‘Narayanpur, TarabGanj, Gonda’. Rediscover Your Village Your Roots.
It seems that a lot of us have become very distant from our villages and our roots. I have fond memories of the village my family hails from, but I realise that over the years I have become distant – very distant.
Amongst my childhood memories sit recollections of the summer breaks when we would board a train from Delhi to Lucknow, and then bus to Gonda before reaching my Dad’s village – Narayanpur. The train journey consisted of reading comics, eating poori-sabji, playing board and card games. We would wait for a bridge to come so we could drop coins out the window into the river below, or just stare out the window at the changing scenery.
I was very close to my Aaji and my Baba. My Aaji only spoke in Avadhi and Hindi, and the minute we reached Tarabganj, the greetings had changed – it was suddenly “Jai Ram Ji Ki”. It felt as though everybody knew us.
My eyes would search for Aaji and Baba, we had a House, a Kuchha House, which was buzzing always with activity, and we would wash our hands and feet outside the house as was the rule and get inside, Aaji would hug me tight and wonder how tired we all must be with the long journey and dust, and dirt in the way. I did not care, would look out to meet all the Chacha’s and Bua’s and Listen to Baba.
In the mornings, my Aaji got up very very early. She always prayed to the Sun God, and would go and look at the cows – she actually used to talk to them and I used to laugh at her, saying “Aaji, they do not speak Avadhi”. Then Aaji, would tell me she is making my favourite Toor ki Daal, and Aloo ki sabji. Aaji was a vegetarian, and I loved non-veg food but her hand made daal and aloo ki sabji was so tasty. She would tell me Bitiya, ‘hum kehet rehen ki ek din Tohe ye samajh Aayega, ki Hum Kahen nahin Khaat hain Meat aur Machhi.”
She was so busy, but would always find time to give me some time, and tell me things which possibly then made no sense, no sense at all. She would always talk about taking care of the greens and would tell me “kahe ye sab Pedh kaat det Rahen” and get tears in her eyes. She worshipped the Tulasi Plant, and lit a diya and regularly checked on the cows, from their food to their mood. I just loved being with her.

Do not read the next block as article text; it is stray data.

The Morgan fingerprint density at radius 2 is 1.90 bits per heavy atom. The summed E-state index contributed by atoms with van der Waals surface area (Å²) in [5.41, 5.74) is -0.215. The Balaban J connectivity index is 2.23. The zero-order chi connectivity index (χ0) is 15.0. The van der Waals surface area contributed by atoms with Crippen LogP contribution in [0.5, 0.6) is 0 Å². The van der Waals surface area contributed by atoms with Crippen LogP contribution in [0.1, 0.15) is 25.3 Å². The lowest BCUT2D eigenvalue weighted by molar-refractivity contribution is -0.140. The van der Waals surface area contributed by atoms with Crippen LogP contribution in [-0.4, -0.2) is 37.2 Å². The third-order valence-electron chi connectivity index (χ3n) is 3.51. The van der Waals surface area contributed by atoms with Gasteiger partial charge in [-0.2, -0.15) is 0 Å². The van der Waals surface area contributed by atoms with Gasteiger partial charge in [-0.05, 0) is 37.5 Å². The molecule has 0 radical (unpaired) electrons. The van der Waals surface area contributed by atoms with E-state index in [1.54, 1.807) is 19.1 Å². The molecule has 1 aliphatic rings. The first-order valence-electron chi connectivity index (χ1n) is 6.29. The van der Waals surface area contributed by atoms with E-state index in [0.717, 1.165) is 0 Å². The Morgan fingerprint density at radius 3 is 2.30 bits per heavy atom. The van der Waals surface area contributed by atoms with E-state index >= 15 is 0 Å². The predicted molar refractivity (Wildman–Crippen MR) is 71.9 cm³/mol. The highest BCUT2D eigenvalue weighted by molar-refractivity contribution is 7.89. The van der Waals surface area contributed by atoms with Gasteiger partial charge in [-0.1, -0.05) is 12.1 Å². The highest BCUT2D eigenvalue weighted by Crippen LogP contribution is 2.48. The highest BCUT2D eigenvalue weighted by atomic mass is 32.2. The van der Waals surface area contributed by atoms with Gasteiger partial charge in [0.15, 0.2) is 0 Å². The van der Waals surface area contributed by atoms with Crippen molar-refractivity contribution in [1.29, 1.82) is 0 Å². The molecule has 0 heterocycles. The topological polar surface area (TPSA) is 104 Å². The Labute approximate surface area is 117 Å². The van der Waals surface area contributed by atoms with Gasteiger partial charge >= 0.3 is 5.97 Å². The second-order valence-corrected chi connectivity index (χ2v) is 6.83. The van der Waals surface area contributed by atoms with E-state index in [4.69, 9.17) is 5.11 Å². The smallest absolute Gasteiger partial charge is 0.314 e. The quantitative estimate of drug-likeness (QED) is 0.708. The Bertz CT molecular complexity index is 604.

Baba loved showing me the farm, it was thanks to him I understood the root vegetables, climbers, shrubs, herbs, etc. He told me stories, stories of Brave Rajput Kings and his own experiences of the Freedom in 1947, war of 65, etc.
This had become the pattern, every summer we went to the village. I still remember I was in 6th Class, and Papa had gone to the village and was getting Aaji to come and stay with us. I was waiting for school to finish and rush home. But, as soon as I reached my house I saw a crowd of people, outside all very sad. Aunty who lived next door, told me beta Aaji passed away.
How could this happen, Papa was to get her and I had made so many plans. No, this could not happen.
She, suffered a heart attack in the journey and Papa took her to the hospital, but it was a major heart attack, and she did not survive. I lost interest in studies, playing with my friends, just wanted to be with Aaji and Baba.
That changed everything, I lost interest in eating Non-Veg and just stopped having non-veg food completely. Mum and Dad were concerned, and we went to the village for the ceremonies, I went to look at the cows, and Chacha told me her favourite cow is not eating anything, ever since Aaji Passed away, and the tears were there, the cow was crying. After, a few weeks we heard the cow too passed away.
Baba was spending more time between us and my Chacha at, Mirzapur. Baba, had a few sets of Dhoti Kurta and Kurta Pyjamas all in white, and he would personally hand wash them and make sure to iron them himself, he never wore a wrinkled or crumpled outfit.
It was raining one day, and Baba was making Bhuttas while I was watching him do it, he was telling me how to know it’s done. He narrated a story of a chess player and I asked him if he could teach me.
Next Day, when I got back from school, Baba had the chess board and he told me how it is laid out and how it is played. I loved playing chess with him and got better and better each day thanks to him.
Today, sitting in London I look at how as a person all this has deeply influenced me. Aaji, the talks with you on valuing the warm rays of the sun when you worship and you feel so positive is precisely what I experience when I offer Water to Surya Devta, I feel good when I have a lit Diya in front of Tulsi ji. I actually love seeing cows in the farm.
Baba, your stories motivated me, the chess you taught me is what I taught my son, and he enjoys Chess a lot.
Thanks a lot Baba and Aaji for all that you have done. I have made a promise, I will go to Narayanpur and connect again with all the Relations, and wish ‘Jai RamJi Ki” and yes, Aaji Ayodhya is where we will bow our head and take the blessings.
I have one regret, I kept my kids away, the charm of the western world, education outside, and all that made them lose the deep connect I had with my Grand Parents, but I am making amends. Sunday Virtual Tambola gets them all together. Do it, get your kids connected with their Grand-Parents, it could be anything from Cooking to Puzzles to Antakshari, please connect the children with their Grand-Parents, they need it more now than ever. The Covid issue is taking a toll on the mental well-being and we need to connect and keep the positivity going.
There is a lot that you can learn from your Grand Parents and Elders. Make a new beginning, spread joy and happiness and learn things from them, not everything is available on Google & Wikipedia.